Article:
Biography of Ibrahim Lodi (1517-1526) – Medieval History of India

Sansar LochanHistory of IndiaLeave a Comment

ibrahim lodi

On the demise of Sikander Lodi, his eldest son Ibrahim Lodi inherited the kingdom of Delhi and Agra and his younger son Jalal Khan was made the ruler of the eastern and southern parts of the sultanate from Kalpi to Jaunpur. After sometime, some prominent nobles realized the folly of making Jalal Khan the ruler of a portion of the sultanate, which they believed stood to weaken the Afghan hegemony in northern India. They recognized Ibrahim Lodhi as the sole monarch of the entire Afghan kingdom. Jalal Khan was not successful in acquiring control of Jaunpur. He proclaimed himself as sultan with the title of Jalaluddin at Kalpi of which he had been the governor during the reign of his father. It led to a civil war between the two brothers in which Jalal Khan was defeated. He was slayed by the secret orders of Sultan Ibrahim.

Man Singh Vs Ibrahim Lodi

Man Singh, the ruler of Gwalior, had once offered asylum to Jalal Khan. When Ibrahim Lodi came to know about this, he dispatched a royal army for the conquest of Gwalior. It laid siege to the fort which dragged on for many months. Man Singh died during the course of the struggle. His son and successor Vikramajit was forced to accept the suzerainty of Delhi. It was a great victory for Ibrahim Lodhi which made him overconfident of his military prowess.

Lodi vs Rana Sanga

Ibrahim Lodi committed a blunder of challenging Rana Sangram Singh alias Rana Sanga, king of Mewar. He sent a huge army for the conquest of Chittor. But this time the army of Lodi was routed and annihilated by the valiant Rajputs. Noted here this same Rana Sanga was later on to fight against Babar in decisive battle of Khanwa in which however he lost and thus paved the way for the rise of the Mughals. This gave a serious setback to the power and prestige of the young Sultan and signaled revolts in various parts of his kingdom. An inexperienced and incompetent ruler as he was, Ibrahim Lodi became nervous and did not know how to restore law and order. He adopted a dictatorial attitude towards the old and experienced Afghan officers. His ministers and provincial governors faced his irritable temper and arrogance. As a result, officers and old wise men did not cooperate with him wholeheartedly in the solution of administrative and political issues.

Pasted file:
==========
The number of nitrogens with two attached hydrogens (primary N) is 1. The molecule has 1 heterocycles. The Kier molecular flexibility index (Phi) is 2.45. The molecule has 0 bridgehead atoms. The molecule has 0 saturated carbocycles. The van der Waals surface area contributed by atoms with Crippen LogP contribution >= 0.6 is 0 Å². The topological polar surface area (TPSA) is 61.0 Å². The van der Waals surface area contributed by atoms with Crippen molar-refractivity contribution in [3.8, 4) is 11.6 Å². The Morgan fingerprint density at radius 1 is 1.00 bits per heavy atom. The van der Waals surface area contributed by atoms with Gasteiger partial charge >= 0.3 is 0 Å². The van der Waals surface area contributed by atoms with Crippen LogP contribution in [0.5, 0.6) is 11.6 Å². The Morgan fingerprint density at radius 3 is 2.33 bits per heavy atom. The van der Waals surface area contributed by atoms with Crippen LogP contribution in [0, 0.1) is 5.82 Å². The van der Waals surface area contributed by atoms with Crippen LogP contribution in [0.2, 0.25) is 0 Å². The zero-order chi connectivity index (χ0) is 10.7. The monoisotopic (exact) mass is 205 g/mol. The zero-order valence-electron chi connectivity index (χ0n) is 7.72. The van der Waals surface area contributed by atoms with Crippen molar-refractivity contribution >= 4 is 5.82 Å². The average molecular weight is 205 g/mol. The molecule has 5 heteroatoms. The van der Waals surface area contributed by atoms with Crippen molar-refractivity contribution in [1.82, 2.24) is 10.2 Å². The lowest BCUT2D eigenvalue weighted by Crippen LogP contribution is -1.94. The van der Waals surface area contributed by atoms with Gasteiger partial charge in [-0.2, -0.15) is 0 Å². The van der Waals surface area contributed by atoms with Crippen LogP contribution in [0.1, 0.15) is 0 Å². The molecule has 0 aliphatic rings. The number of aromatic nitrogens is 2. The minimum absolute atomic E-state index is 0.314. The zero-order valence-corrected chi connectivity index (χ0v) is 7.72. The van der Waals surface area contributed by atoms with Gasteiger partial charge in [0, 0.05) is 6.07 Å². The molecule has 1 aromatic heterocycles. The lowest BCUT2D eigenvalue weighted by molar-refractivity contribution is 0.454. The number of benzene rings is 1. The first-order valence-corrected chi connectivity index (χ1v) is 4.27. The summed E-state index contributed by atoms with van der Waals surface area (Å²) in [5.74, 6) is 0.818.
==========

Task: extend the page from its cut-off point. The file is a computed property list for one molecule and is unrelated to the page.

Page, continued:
Revengeful and Cruel Treatment

The revengeful and cruel treatment meted out by Ibrahim Lodi to the disaffected nobles, who fell into his hands, terrified the rest to carry on the struggle to the bitter end. Azam Humayun Sarwani, an old feudal lord of Sikandar Lodi, submitted and received royal favours. After sometime, he was imprisoned and liquidated by Ibrahim despite of the fact that he had apprised the Sultan of the rebellious designs of his own son Islam Khan, who died fighting the royal armies. Mian Bua, the aged minister of Sikander Lodi’s times, was dismissed for expressing his views which were disagreeable to Ibrahim. Later, he died in the royal jail.

Downfall of Ibrahim

Even though deprived of a major part of his sultanate, Ibrahim Lodi might have survived as the ruler of Delhi albeit the rebellious attitude of the Afghan nobles of the Punjab and the new political developments in the northwest region ruined him. Meanwhile Babar, a descendant  of Amir Timur and Chengiz Khan, had lost his foothold in his ancestral land of Central Asia but conquered Kabul in 1504 and established himself as the king of Afghanistan. Then he directed his attention towards the conquest of India in 1519-20. He led five military campaigns into the Punjab in quick succession. Caught between the two whirlwinds i.e. Ibrahim Lodi from Delhi and Babar from Kabul, the self-seeking Afghan nobles of the Punjab attempted to save their skins from each. It led to what is called the triple contest for political suzerainty in the Punjab. Babar acquired control of the Punjab (1524-25) by vanquishing the power of its Afghan nobles. He then killed Ibrahim Lodi at the historic First Battle of Panipat on April 21, 1526, and laid the foundation of the Mughal dynasty in India. With the fall of Ibrahim Lodi the sultanate of Delhi came to an end.

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